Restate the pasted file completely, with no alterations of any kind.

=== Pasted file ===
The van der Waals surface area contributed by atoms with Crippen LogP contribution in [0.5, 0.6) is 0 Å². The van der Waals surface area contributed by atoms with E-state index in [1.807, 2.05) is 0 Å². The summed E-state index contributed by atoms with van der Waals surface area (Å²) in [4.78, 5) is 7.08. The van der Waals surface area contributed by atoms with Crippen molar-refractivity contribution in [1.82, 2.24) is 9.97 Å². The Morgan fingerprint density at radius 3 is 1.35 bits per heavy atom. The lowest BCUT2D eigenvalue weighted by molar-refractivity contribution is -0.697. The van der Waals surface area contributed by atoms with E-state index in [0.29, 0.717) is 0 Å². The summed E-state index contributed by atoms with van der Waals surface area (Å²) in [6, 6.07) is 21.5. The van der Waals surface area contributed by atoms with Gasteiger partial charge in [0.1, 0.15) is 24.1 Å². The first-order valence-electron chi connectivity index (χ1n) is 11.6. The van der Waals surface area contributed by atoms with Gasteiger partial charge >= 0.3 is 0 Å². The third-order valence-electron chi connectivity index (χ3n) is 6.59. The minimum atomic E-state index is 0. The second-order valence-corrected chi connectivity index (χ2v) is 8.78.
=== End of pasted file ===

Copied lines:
The van der Waals surface area contributed by atoms with Crippen LogP contribution in [0.5, 0.6) is 0 Å². The van der Waals surface area contributed by atoms with E-state index in [1.807, 2.05) is 0 Å². The summed E-state index contributed by atoms with van der Waals surface area (Å²) in [4.78, 5) is 7.08. The van der Waals surface area contributed by atoms with Crippen molar-refractivity contribution in [1.82, 2.24) is 9.97 Å². The Morgan fingerprint density at radius 3 is 1.35 bits per heavy atom. The lowest BCUT2D eigenvalue weighted by molar-refractivity contribution is -0.697. The van der Waals surface area contributed by atoms with E-state index in [0.29, 0.717) is 0 Å². The summed E-state index contributed by atoms with van der Waals surface area (Å²) in [6, 6.07) is 21.5. The van der Waals surface area contributed by atoms with Gasteiger partial charge in [0.1, 0.15) is 24.1 Å². The first-order valence-electron chi connectivity index (χ1n) is 11.6. The van der Waals surface area contributed by atoms with Gasteiger partial charge >= 0.3 is 0 Å². The third-order valence-electron chi connectivity index (χ3n) is 6.59. The minimum atomic E-state index is 0. The second-order valence-corrected chi connectivity index (χ2v) is 8.78.